Government officials say the initiative expands a cash transfer programme begun earlier this year, and aims to help subsistence farmers already reeling from natural disasters when food and fuel prices spiked.
Some say the programme, known as Emergency Livelihood Empowerment Against Poverty (LEAP), does not live up to its name of empowering poor communities.
The emergency LEAP in Ghana will provide 21,000 households US$15 per month (about half an average monthly income for recipient households) for seven months. Most of those receiving the cash are farmers in northern Ghana, which last year saw severe flooding and this year drought.
"[The cash] should help these families survive until the next harvesting season," Angela Asante Asare, national coordinator in charge of social protection at the Ministry of Manpower, Youth and Employment, told IRIN.
"It's become an emergency situation because their crops have been destroyed by drought," she said. "They cannot harvest, which means without assistance most of these households will not survive."
The best way forward?
But some civil society groups doubt that a cash handout is the best way to help poor families.
Steve Mateaw of the Integrated Social Development Centre in Ghana told IRIN giving cash to families fails to meet the programme's stated objective of empowering people. "The scheme should have been designed to assist households set up small income-generating businesses that can provide sustained support to the entire family," he said.
He questions the difference $15 a month can make. "Take a household with six individuals - how can you realistically expect $15 to sustain them till the end of the month?"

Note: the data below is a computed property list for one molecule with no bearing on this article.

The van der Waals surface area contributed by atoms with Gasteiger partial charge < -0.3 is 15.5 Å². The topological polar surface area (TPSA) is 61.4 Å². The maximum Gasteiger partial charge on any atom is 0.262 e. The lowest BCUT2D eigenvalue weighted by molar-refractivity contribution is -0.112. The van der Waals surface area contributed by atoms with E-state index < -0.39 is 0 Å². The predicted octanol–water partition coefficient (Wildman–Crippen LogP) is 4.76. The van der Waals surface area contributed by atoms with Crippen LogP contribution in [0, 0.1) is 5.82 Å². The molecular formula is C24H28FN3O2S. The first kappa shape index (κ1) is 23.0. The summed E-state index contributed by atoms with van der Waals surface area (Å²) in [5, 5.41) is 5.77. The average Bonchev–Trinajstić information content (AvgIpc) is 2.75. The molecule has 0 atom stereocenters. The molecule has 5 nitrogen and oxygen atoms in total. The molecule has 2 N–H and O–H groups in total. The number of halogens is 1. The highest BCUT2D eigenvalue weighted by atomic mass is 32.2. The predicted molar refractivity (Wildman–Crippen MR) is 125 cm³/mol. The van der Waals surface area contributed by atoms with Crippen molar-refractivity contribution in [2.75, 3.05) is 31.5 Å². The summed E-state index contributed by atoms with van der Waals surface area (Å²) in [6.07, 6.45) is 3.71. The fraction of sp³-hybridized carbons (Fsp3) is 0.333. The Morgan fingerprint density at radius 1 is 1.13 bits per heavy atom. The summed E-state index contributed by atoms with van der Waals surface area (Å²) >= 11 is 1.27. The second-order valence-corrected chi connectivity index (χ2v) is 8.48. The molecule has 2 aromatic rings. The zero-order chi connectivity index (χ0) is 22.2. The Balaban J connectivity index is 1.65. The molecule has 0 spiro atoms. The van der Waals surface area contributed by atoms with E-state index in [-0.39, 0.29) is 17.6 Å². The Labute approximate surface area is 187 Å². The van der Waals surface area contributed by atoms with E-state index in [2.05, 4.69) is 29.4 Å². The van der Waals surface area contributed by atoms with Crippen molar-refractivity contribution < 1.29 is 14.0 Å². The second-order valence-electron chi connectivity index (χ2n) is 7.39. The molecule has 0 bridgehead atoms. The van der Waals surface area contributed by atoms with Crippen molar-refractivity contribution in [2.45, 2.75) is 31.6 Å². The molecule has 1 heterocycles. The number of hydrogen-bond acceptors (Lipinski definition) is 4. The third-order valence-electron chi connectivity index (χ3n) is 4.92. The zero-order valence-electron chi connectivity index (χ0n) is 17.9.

Cushioning food price rises
Many aid experts say distributing cash is an effective way to help people across West Africa cope with the impact of food price hikes.
For some beneficiaries of the initial LEAP programme earlier this year, the cash simply means the difference between feeding their children adequately and not. Michael Asante, a father of three in the capital, Accra, told IRIN he can now manage to feed his children at least once a day.
"We sometimes had days when we ate nothing but now at least I can make sure my kids eat something even if I have to go hungry."
Another beneficiary of the first LEAP round told IRIN the money goes fast, but every bit of assistance helps. "The money cannot buy much," said Nii Okulai Mensah, a father of one and a farmer. "It runs out quickly. But my family is grateful; nothing anyone does for us is too little. The money, though not enough, feeds us all."
The 2007 UN human development report says an estimated 18.2 percent of Ghana's 22 million people are considered extremely poor, living on less than a dollar a day.
As across West Africa, Ghana's population saw a sharp hike in staple food prices earlier this year. A loaf of bread that cost the equivalent of 80 US cents in January now costs nearly three times that. The price of a bag of maize has gone up from 40 dollars a year ago to 75 dollars.